Pharmacy Student Rotation Offers Insight Into Historical Apothecary


Some fourth-year pharmacy students have brought new meaning to the phrase “back to basics,” by participating in an elective rotation at the Colonial Williamsburg apothecary.

Some fourth-year pharmacy students have brought new meaning to the phrase “back to basics,” by participating in an elective rotation at the Colonial Williamsburg apothecary.

The students dress in historically accurate colonial clothing and educate visitors about the role of pharmacists in colonial Virginia, all while enhancing their own pharmacy educations. Not only do they learn about 18th century medicine, but many of the skills actually translate into the modern pharmacy.

Dena Kota, a current pharmacy intern, and Chenoa Shelton, who previously interned, both said they had some interest in history before beginning the rotation. Kota grew up in Williamsburg and even attended elementary school in Colonial Williamsburg, whereas Shelton has participated in Revolutionary War reenactments in North Carolina.

Kota, now in her fourth year of pharmacy school at Virginia Commonwealth University, said the experience was unique.

“It’s a great immersive’re immersed in every aspect, even down to your dressing,” Kota said.

To prepare for the internship, Kota read primary sources and allowed those to influence her interpretation. She added that speaking with visitors has improved her communication and presentation skills, which are very relevant to modern pharmacy.

Robin Kipps, who has been running the apothecary since 1983, said there are more similarities between 18th century and modern pharmacy than most people would think. Many professional ethics and responsibilities at the core of the profession are still the same, Kipps said, as well as issues such as access to medical care and addiction.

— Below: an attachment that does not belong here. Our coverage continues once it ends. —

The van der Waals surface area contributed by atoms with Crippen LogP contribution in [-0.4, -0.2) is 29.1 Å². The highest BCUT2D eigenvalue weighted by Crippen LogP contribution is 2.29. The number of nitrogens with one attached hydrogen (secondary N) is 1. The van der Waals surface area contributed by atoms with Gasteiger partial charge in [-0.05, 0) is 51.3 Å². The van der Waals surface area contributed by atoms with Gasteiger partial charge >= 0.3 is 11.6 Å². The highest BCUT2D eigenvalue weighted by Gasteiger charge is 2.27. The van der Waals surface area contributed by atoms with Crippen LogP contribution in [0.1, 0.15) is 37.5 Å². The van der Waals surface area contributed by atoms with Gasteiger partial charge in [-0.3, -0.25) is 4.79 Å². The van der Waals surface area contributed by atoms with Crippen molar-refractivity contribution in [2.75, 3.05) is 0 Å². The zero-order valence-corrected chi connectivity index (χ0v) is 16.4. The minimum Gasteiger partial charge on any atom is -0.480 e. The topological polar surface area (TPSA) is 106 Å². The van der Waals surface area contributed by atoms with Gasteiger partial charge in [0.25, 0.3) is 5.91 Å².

Surprisingly, some remedies are still useful today, Kipps added. Colonial pharmacists used ingredients such as chalk for heartburn, calamine for skin irritations, and cinchona bark for fevers. The bark was later discovered to contain quinine, which is still used for malaria, and quinidine, which is used for some cardiac conditions.1

Shelton, a fourth-year pharmacy student at Campbell University, said the internship gave her a new appreciation for modern conveniences.

“I actually hand-rolled the pills,” Shelton said. “You just appreciate how much work came into your profession hundreds of years before you came along.”

Shelton added that she also realized the important role pharmacists played in their community and how that respect is still important today.

“They were involved in all aspects of the community, not just prescribing medications,” she said.

Both students agreed that the rotation had its challenges, namely dealing with the 18th century English. Kota said she had been working on transcribing some of the historical ledgers with patient and medical information, but added that it takes time.

“You can have a recipe, you can have directions, but there is an art to it as well,” she said.

For her part, Kipps said she enjoys seeing the students expand their understanding of what a pharmacist can mean to their community. Although there is an official syllabus, she said they try to work with students’ interests.

“People tend to learn more when they’re having fun,” Kipps said.


  • Colonial Williamsburg. Trades: Apothecary. Colonial Williamsburg website. Accessed November 5, 2019.

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